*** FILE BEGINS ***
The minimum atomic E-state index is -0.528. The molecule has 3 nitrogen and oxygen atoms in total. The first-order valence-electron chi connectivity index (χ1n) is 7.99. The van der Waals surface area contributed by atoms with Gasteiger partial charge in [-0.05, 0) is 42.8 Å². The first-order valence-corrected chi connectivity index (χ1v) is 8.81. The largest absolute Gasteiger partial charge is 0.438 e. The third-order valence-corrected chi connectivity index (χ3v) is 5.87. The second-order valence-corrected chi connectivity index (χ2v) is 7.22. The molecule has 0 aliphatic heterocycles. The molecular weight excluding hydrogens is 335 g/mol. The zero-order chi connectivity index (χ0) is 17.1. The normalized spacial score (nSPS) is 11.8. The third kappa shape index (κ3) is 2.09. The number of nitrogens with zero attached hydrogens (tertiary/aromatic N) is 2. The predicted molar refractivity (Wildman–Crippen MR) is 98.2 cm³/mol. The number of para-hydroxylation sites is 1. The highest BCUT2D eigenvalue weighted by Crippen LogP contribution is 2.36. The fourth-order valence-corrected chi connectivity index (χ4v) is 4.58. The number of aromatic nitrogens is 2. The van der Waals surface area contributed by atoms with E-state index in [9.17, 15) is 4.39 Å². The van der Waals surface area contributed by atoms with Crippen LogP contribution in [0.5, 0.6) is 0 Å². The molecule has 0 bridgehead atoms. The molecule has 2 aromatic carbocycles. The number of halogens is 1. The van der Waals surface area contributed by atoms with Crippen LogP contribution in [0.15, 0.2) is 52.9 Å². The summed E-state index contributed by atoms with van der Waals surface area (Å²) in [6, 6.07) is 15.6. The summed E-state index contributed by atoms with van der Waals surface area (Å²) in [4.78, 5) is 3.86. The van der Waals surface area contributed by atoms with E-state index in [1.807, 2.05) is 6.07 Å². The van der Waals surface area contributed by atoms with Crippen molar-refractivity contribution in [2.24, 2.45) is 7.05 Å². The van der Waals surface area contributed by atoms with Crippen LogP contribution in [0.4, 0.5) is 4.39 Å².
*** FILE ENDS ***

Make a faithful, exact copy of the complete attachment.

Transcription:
The minimum atomic E-state index is -0.528. The molecule has 3 nitrogen and oxygen atoms in total. The first-order valence-electron chi connectivity index (χ1n) is 7.99. The van der Waals surface area contributed by atoms with Gasteiger partial charge in [-0.05, 0) is 42.8 Å². The first-order valence-corrected chi connectivity index (χ1v) is 8.81. The largest absolute Gasteiger partial charge is 0.438 e. The third-order valence-corrected chi connectivity index (χ3v) is 5.87. The second-order valence-corrected chi connectivity index (χ2v) is 7.22. The molecule has 0 aliphatic heterocycles. The molecular weight excluding hydrogens is 335 g/mol. The zero-order chi connectivity index (χ0) is 17.1. The normalized spacial score (nSPS) is 11.8. The third kappa shape index (κ3) is 2.09. The number of nitrogens with zero attached hydrogens (tertiary/aromatic N) is 2. The predicted molar refractivity (Wildman–Crippen MR) is 98.2 cm³/mol. The number of para-hydroxylation sites is 1. The highest BCUT2D eigenvalue weighted by Crippen LogP contribution is 2.36. The fourth-order valence-corrected chi connectivity index (χ4v) is 4.58. The number of aromatic nitrogens is 2. The van der Waals surface area contributed by atoms with E-state index in [9.17, 15) is 4.39 Å². The van der Waals surface area contributed by atoms with Crippen LogP contribution in [0.5, 0.6) is 0 Å². The molecule has 0 bridgehead atoms. The molecule has 2 aromatic carbocycles. The number of halogens is 1. The van der Waals surface area contributed by atoms with Crippen LogP contribution in [0.15, 0.2) is 52.9 Å². The summed E-state index contributed by atoms with van der Waals surface area (Å²) in [6, 6.07) is 15.6. The summed E-state index contributed by atoms with van der Waals surface area (Å²) in [4.78, 5) is 3.86. The van der Waals surface area contributed by atoms with E-state index in [1.807, 2.05) is 6.07 Å². The van der Waals surface area contributed by atoms with Crippen molar-refractivity contribution in [2.24, 2.45) is 7.05 Å². The van der Waals surface area contributed by atoms with Crippen LogP contribution in [0.4, 0.5) is 4.39 Å².